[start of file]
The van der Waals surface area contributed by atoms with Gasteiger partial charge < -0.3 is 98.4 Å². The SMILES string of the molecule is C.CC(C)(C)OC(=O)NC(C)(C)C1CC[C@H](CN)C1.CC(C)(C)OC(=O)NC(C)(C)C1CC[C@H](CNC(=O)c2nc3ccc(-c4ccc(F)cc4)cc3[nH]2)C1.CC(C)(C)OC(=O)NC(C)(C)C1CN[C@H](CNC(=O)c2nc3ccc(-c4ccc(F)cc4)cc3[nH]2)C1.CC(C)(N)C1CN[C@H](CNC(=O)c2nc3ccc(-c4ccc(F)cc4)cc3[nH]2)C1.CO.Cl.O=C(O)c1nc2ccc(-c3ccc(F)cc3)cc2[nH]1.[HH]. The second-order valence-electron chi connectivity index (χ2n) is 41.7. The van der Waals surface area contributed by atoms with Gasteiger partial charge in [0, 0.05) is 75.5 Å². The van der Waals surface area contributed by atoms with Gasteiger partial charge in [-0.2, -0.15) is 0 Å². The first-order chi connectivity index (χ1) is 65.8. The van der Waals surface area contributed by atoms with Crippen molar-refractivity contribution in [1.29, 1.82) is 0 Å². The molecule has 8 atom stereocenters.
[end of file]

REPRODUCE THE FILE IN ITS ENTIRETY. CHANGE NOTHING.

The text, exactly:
The van der Waals surface area contributed by atoms with Gasteiger partial charge < -0.3 is 98.4 Å². The SMILES string of the molecule is C.CC(C)(C)OC(=O)NC(C)(C)C1CC[C@H](CN)C1.CC(C)(C)OC(=O)NC(C)(C)C1CC[C@H](CNC(=O)c2nc3ccc(-c4ccc(F)cc4)cc3[nH]2)C1.CC(C)(C)OC(=O)NC(C)(C)C1CN[C@H](CNC(=O)c2nc3ccc(-c4ccc(F)cc4)cc3[nH]2)C1.CC(C)(N)C1CN[C@H](CNC(=O)c2nc3ccc(-c4ccc(F)cc4)cc3[nH]2)C1.CO.Cl.O=C(O)c1nc2ccc(-c3ccc(F)cc3)cc2[nH]1.[HH]. The second-order valence-electron chi connectivity index (χ2n) is 41.7. The van der Waals surface area contributed by atoms with Gasteiger partial charge in [0, 0.05) is 75.5 Å². The van der Waals surface area contributed by atoms with Gasteiger partial charge in [-0.2, -0.15) is 0 Å². The first-order chi connectivity index (χ1) is 65.8. The van der Waals surface area contributed by atoms with Crippen molar-refractivity contribution in [1.29, 1.82) is 0 Å². The molecule has 8 atom stereocenters.